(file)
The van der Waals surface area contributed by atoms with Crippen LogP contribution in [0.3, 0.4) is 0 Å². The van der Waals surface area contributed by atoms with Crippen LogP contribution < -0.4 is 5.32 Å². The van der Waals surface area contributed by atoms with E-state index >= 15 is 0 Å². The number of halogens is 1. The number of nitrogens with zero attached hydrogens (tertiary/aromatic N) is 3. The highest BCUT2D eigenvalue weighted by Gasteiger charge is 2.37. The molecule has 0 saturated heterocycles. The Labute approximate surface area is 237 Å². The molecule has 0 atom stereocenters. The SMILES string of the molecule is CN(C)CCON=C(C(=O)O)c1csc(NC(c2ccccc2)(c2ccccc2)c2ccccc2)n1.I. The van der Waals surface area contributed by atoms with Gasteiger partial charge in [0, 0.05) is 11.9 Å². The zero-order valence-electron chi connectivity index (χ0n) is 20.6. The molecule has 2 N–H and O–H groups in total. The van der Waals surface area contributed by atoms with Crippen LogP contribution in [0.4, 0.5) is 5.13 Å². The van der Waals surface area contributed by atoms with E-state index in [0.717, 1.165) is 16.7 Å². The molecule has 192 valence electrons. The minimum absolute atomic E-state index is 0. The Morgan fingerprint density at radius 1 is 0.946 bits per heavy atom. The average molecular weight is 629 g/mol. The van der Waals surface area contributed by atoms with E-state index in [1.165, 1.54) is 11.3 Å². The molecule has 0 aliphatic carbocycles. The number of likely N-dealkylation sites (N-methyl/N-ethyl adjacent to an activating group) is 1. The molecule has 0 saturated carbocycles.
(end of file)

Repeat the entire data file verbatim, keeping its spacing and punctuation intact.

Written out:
The van der Waals surface area contributed by atoms with Crippen LogP contribution in [0.3, 0.4) is 0 Å². The van der Waals surface area contributed by atoms with Crippen LogP contribution < -0.4 is 5.32 Å². The van der Waals surface area contributed by atoms with E-state index >= 15 is 0 Å². The number of halogens is 1. The number of nitrogens with zero attached hydrogens (tertiary/aromatic N) is 3. The highest BCUT2D eigenvalue weighted by Gasteiger charge is 2.37. The molecule has 0 saturated heterocycles. The Labute approximate surface area is 237 Å². The molecule has 0 atom stereocenters. The SMILES string of the molecule is CN(C)CCON=C(C(=O)O)c1csc(NC(c2ccccc2)(c2ccccc2)c2ccccc2)n1.I. The van der Waals surface area contributed by atoms with Gasteiger partial charge in [0, 0.05) is 11.9 Å². The zero-order valence-electron chi connectivity index (χ0n) is 20.6. The molecule has 2 N–H and O–H groups in total. The van der Waals surface area contributed by atoms with Crippen LogP contribution in [0.4, 0.5) is 5.13 Å². The van der Waals surface area contributed by atoms with E-state index in [0.717, 1.165) is 16.7 Å². The molecule has 192 valence electrons. The minimum absolute atomic E-state index is 0. The Morgan fingerprint density at radius 1 is 0.946 bits per heavy atom. The average molecular weight is 629 g/mol. The van der Waals surface area contributed by atoms with E-state index in [1.165, 1.54) is 11.3 Å². The molecule has 0 aliphatic carbocycles. The number of likely N-dealkylation sites (N-methyl/N-ethyl adjacent to an activating group) is 1. The molecule has 0 saturated carbocycles.